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Article: Construction project procurement routes: an in-depth critique

TitleConstruction project procurement routes: an in-depth critique
Authors
KeywordsProcurement
Construction industry
Contracts
United Kingdom
Issue Date2009
PublisherEmerald Group Publishing Ltd.. The Journal's web site is located at http://www.emeraldinsight.com/info/journals/ijmpb/ijmpb.jsp
Citation
International Journal of Managing Projects in Business, 2009, v. 2 n. 3, p. 338-354 How to Cite?
AbstractPurpose – The purpose of this paper is to examine different categories of building project procurement routes based on organisational, contractual, financial and technical issues. Design/methodology/approach – The paper is based on review of literature and conditions of contracts. The UK construction industry serves as a general frame of reference. The Royal Institution of Chartered Surveyors survey of Contracts in Use from 1985 to 2004 is used to probe the share and value of contracts along different procurement routes and across different conditions of contracts in the UK. The logic is that the value and the share of contracts will indicate the behaviour of different procurement routes in the UK construction market while the in‐depth analysis of conditions of contracts will show the gaps and relationships between the general definition/categorisation and contractual context (conditions of contracts) of each of the procurement routes. Findings – The preliminary result of the analysis shows that traditional routes remain the main type of procurement route for the construction project industry sector, within which different management and incentivisation systems are applied for greater efficiency. The conditions of contracts in the UK support this assertion by aligning different procurement routes to different conditions of contracts and additionally specifying different forms of agreements, special provisions and incentivisation in order to increase performance, reduce risks and improve compensation methods. Research limitations/implications – The study can serve as a learning opportunity for construction project stakeholders internationally, and clients in particular, to differentiate between procurement routes, management‐oriented systems, relational contracting and incentivisation. Originality/value – The research provides an original assessment of construction procurement which can be used as intervening tool in different levels of private and public procurement strategies.
Persistent Identifierhttp://hdl.handle.net/10722/59771
ISSN

 

DC FieldValueLanguage
dc.contributor.authorOyegoke, ASen_HK
dc.contributor.authorDickinson, Men_HK
dc.contributor.authorKhalfan, MMAen_HK
dc.contributor.authorMcDermott, Pen_HK
dc.contributor.authorRowlinson, Sen_HK
dc.date.accessioned2010-05-31T03:57:05Z-
dc.date.available2010-05-31T03:57:05Z-
dc.date.issued2009en_HK
dc.identifier.citationInternational Journal of Managing Projects in Business, 2009, v. 2 n. 3, p. 338-354en_HK
dc.identifier.issn1753-8378-
dc.identifier.urihttp://hdl.handle.net/10722/59771-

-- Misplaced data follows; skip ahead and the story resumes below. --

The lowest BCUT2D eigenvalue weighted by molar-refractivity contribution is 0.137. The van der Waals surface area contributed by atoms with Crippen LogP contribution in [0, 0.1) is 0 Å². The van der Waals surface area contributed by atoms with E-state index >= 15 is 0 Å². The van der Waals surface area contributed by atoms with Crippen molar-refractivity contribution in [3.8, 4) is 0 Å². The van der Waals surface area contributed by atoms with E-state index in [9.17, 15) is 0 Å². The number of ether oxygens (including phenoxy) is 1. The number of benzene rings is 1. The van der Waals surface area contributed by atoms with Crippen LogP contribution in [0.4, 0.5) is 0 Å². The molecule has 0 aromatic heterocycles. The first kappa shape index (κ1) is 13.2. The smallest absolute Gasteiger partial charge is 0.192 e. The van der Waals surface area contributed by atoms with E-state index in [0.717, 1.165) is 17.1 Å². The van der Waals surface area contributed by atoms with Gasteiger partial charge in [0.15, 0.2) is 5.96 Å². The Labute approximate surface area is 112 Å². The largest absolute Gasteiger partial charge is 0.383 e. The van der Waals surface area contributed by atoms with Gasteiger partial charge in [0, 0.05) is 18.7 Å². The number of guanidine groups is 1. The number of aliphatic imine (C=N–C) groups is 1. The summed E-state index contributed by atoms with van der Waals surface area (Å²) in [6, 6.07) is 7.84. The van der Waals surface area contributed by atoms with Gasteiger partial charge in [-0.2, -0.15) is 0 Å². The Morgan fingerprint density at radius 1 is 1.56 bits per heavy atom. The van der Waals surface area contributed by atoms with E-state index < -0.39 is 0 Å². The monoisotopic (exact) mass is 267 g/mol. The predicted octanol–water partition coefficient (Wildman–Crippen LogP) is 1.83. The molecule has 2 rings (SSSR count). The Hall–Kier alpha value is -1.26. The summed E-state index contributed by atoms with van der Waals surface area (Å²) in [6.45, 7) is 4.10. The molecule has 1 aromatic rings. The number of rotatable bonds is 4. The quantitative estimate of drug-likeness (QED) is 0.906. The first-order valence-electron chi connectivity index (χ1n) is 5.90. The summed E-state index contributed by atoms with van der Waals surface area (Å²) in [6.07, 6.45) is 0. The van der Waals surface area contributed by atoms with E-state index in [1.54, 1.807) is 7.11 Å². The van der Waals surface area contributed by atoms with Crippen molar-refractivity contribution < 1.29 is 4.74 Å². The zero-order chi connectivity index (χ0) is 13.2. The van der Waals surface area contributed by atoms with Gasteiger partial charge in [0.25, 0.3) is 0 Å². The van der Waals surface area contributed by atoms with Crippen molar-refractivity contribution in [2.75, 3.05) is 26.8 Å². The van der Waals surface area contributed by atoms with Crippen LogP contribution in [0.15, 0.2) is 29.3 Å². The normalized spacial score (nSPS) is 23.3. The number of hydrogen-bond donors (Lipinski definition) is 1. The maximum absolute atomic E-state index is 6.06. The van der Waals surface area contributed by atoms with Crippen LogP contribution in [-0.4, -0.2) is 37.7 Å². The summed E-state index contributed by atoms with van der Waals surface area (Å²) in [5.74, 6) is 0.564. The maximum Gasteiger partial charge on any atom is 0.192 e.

dc.description.abstractPurpose – The purpose of this paper is to examine different categories of building project procurement routes based on organisational, contractual, financial and technical issues. Design/methodology/approach – The paper is based on review of literature and conditions of contracts. The UK construction industry serves as a general frame of reference. The Royal Institution of Chartered Surveyors survey of Contracts in Use from 1985 to 2004 is used to probe the share and value of contracts along different procurement routes and across different conditions of contracts in the UK. The logic is that the value and the share of contracts will indicate the behaviour of different procurement routes in the UK construction market while the in‐depth analysis of conditions of contracts will show the gaps and relationships between the general definition/categorisation and contractual context (conditions of contracts) of each of the procurement routes. Findings – The preliminary result of the analysis shows that traditional routes remain the main type of procurement route for the construction project industry sector, within which different management and incentivisation systems are applied for greater efficiency. The conditions of contracts in the UK support this assertion by aligning different procurement routes to different conditions of contracts and additionally specifying different forms of agreements, special provisions and incentivisation in order to increase performance, reduce risks and improve compensation methods. Research limitations/implications – The study can serve as a learning opportunity for construction project stakeholders internationally, and clients in particular, to differentiate between procurement routes, management‐oriented systems, relational contracting and incentivisation. Originality/value – The research provides an original assessment of construction procurement which can be used as intervening tool in different levels of private and public procurement strategies.-
dc.languageengen_HK
dc.publisherEmerald Group Publishing Ltd.. The Journal's web site is located at http://www.emeraldinsight.com/info/journals/ijmpb/ijmpb.jsp-
dc.relation.ispartofInternational Journal of Managing Projects in Businessen_HK
dc.subjectProcurement-
dc.subjectConstruction industry-
dc.subjectContracts-
dc.subjectUnited Kingdom-
dc.titleConstruction project procurement routes: an in-depth critiqueen_HK
dc.typeArticleen_HK
dc.identifier.emailRowlinson, S: hrecsmr@hkucc.hku.hken_HK
dc.identifier.authorityRowlinson, SM=rp01020en_HK
dc.identifier.doi10.1108/17538370910971018-
dc.identifier.hkuros166966en_HK
dc.identifier.volume2-
dc.identifier.issue3-
dc.identifier.spage338-
dc.identifier.epage354-
dc.publisher.placeUnited Kingdom-

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